With a base at Cornwallis St Church, Rev. Preston set out to visit black communities all over the province. By 1853, there were twelve churches established and pastored by Rev. Preston. Rev Preston brought them together on Granville Mountain and the African United Baptist Church was born. The first annual meeting took place in 1854.
Organizationally, the AUBA is run by an executive comprising the chairs of all committees, all pastors, and presidents of the three Lay groups, the Women’s Institute, the Laymen’s Council and the Baptist Youth Fellowship. The Association Moderator elected every two years is the head of the Association.
The Main Event
The annual Association meetings have always been and continue to be the main event. Churches close their own services to the join the great company of believers in fellowship and business meetings.
The Lay Groups
The lay groups are one of the greatest success stories of the AUBA. There is the Women’s Institute which brings together all the women’s groups from the various churches. The Laymen’s conference brings together the brotherhood groups in the churches. Last but not least, the Baptist Youth Fellowship brings energy and focus to the youth work. Each group operates in a semi autonomous fashion doing their work and reporting to the larger body. All groups have a high level of participation. Each group also leads a worship service at the annual Association meetings.
Harry Wrenfree, a Baptist preacher and historian has made this very important comment on Black Baptist work.
The work among blacks in the Maritimes was undertaken mostly by blacks, and their churches were established from within. Their continued growth in the face of extreme poverty, daunting obstacles and narrow prejudice doubtless resulted from their fine independence of spirit, convincing courage and deep dedication to the God who had led the exodus of an earlier people. No other minority group in North America has borne such fruit.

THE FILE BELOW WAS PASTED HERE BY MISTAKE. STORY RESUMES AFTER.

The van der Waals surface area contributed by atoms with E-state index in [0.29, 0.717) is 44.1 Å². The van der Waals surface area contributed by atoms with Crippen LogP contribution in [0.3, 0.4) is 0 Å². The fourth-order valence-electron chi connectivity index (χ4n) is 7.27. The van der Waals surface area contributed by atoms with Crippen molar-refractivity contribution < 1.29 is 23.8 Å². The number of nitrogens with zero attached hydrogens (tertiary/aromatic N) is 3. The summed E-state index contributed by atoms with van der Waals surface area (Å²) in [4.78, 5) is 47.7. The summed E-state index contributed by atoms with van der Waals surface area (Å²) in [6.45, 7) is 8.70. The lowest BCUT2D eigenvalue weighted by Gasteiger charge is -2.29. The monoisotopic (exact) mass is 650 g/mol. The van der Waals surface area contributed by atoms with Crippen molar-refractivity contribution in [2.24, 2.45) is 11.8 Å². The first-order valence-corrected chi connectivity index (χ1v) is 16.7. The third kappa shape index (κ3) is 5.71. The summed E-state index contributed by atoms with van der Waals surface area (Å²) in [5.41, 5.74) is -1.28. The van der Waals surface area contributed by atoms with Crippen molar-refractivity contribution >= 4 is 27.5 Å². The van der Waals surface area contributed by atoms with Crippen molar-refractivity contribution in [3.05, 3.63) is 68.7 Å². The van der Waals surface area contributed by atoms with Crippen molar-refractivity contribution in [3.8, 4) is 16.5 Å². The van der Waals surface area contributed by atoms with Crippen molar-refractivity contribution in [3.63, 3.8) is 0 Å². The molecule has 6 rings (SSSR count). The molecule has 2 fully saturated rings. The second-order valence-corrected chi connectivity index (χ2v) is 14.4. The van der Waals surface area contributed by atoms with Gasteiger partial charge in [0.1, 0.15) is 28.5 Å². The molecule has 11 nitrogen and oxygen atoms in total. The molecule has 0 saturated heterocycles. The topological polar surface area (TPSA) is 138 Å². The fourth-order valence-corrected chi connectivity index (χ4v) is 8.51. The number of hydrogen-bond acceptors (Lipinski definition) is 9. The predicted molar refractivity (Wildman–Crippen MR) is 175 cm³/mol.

Today the AUBA remains the biggest, strongest and most durable organization serving people of African descent in Nova Scotia. The Association now has a Regional Minister and maintains an office at the East Preston Board of Trade mall.
African Nova Scotian School Board Caucus
The African Nova Scotian School Board Caucus (ANSSBC) is a networking group comprised of all African Nova Scotian representatives on school boards across Nova Scotia.
The group formed itself in December 2000 following the implementation of ground breaking government legislation resulting in the creation of the designated seats for African Nova Scotians on all seven English-speaking school boards across the province.
The principle purpose and goal for forming an ANSSBC is to provide structured opportunities for African Nova Scotian School Board representation to exchange information, ideas and strategies that could potentially enhance their effectiveness and influence on school boards.
A second goal of the ANSSBC is to provide structured opportunities for networking with other key partners in the African Nova Scotian educational infrastructure such as: The Black Educators Association (BEA), African Canadian Services Division (ACSD), Race Relation Staff, and the Council on African Canadian Education (CACE).
Members of the ANSSBC are active participants of the Nova Scotia School Board Association (NSSBA).
The ANSSC Caucus meets quarterly, usually in Halifax. Technical, logistical, administrative and financial support to the ANSSBC is provided and facilitated through the Council on African Canadian Education.